Vito Donatelli has seen it all. He has worked with world champions like Sugar Ray Robinson and with punks like Red, the boastful egocentric fighter who foolishly takes a swing at Bud Martin near the end of Chapter 6. Donatelli has shaped a philosophy from his lifetime of watching and learning.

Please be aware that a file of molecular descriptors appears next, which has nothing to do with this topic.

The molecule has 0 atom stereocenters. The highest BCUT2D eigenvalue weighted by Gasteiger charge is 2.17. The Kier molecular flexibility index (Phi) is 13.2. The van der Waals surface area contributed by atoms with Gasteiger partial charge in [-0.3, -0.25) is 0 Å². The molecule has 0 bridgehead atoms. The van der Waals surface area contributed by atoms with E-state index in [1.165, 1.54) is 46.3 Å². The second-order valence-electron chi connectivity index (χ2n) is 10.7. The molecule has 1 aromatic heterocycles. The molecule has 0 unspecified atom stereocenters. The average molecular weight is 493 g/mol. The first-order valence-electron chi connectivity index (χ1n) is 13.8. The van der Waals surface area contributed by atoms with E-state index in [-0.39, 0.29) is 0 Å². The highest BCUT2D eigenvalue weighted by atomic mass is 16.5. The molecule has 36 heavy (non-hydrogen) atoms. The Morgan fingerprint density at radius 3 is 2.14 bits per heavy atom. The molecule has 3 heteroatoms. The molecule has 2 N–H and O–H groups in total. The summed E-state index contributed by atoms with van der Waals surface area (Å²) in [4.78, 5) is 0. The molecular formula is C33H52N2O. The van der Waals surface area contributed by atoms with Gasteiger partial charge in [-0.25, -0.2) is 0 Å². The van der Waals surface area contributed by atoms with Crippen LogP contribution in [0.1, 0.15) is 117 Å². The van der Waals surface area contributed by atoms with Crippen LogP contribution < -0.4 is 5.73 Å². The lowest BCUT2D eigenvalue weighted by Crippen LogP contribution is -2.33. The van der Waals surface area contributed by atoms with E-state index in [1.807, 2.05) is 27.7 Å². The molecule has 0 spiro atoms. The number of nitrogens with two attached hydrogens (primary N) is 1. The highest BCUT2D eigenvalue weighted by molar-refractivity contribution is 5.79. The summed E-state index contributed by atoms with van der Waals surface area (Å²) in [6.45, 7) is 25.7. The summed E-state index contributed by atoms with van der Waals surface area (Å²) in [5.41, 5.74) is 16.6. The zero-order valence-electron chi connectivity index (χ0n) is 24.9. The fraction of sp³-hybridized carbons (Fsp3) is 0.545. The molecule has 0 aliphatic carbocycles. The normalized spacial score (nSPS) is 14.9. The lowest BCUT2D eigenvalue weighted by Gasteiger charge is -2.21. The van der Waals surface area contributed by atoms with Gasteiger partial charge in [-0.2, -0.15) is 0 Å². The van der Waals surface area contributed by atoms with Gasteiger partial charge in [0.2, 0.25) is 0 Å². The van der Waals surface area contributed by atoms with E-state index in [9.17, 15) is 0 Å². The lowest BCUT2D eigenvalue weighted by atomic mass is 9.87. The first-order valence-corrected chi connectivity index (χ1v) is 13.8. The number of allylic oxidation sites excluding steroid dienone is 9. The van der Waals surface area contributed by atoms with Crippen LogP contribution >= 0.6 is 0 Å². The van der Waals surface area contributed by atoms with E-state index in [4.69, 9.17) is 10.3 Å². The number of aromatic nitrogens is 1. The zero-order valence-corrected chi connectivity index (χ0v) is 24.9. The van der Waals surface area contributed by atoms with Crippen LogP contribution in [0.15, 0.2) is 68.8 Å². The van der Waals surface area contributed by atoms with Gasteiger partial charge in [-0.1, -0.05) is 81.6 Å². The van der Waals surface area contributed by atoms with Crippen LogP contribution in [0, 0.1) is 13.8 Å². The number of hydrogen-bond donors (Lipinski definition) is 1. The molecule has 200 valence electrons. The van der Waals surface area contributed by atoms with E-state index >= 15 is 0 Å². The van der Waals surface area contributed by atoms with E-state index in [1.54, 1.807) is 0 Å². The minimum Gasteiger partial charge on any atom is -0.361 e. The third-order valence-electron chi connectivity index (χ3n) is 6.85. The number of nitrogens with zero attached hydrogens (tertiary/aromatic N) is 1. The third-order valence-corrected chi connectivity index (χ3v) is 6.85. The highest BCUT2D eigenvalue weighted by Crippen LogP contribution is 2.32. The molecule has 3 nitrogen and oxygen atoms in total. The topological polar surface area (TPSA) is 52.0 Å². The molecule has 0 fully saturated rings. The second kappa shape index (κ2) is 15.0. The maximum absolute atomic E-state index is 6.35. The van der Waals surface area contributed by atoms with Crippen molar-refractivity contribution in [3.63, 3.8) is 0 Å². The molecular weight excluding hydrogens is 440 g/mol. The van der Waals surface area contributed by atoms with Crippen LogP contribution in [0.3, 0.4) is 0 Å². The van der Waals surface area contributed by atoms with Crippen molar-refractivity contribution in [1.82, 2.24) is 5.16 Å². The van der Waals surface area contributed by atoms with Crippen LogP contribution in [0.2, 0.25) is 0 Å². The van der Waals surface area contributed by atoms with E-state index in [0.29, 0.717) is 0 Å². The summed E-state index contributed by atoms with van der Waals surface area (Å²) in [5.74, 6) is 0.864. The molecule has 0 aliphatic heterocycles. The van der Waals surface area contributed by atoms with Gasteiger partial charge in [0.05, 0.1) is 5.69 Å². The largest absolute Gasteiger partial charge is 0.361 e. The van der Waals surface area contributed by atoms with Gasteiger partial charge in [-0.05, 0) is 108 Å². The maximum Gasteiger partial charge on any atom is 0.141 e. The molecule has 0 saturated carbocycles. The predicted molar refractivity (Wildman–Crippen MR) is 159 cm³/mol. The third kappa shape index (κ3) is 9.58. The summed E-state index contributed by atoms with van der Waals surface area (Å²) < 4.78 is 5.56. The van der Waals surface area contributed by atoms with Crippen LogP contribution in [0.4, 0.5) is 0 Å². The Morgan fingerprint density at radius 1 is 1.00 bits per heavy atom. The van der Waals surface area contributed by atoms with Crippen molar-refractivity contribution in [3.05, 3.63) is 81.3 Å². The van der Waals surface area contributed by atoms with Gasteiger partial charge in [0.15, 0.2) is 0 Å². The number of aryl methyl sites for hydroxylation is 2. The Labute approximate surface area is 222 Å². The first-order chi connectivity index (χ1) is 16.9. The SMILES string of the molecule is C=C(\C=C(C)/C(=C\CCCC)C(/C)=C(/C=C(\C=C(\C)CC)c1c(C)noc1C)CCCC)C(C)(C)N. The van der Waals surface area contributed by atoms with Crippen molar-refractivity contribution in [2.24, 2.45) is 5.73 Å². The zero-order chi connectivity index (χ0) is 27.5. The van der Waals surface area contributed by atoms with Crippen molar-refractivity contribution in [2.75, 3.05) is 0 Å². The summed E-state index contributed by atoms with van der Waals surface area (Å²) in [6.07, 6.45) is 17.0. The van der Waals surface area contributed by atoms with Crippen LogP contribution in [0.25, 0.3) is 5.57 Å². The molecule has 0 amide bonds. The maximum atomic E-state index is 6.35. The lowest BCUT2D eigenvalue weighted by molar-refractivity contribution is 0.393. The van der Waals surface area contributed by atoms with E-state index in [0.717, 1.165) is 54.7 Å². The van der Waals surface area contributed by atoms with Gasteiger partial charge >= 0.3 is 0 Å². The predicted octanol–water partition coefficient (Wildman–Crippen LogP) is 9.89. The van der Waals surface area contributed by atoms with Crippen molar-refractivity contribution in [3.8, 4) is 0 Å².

First, nothing is promised to anyone at Donatelli's Gym — or, we might infer, in life. Everyone is treated the same; each boxer is given only what he earns. Donatelli respects hard work, perseverance, and character more than raw talent. He values the process more than the result, the journey more than the arrival. He is the boss in his own gym, but he believes in giving people a second chance. Most importantly, Donatelli urges Alfred to be a contender, in life as well as in boxing. In both arenas, Donatelli tells Alfred he should let the championships come if they will, but he should not dwell on them. Set the goal for each day's work, not for the final result. Donatelli knows that, for most fighters, life beyond the ring will be more important than anything they do inside the ring.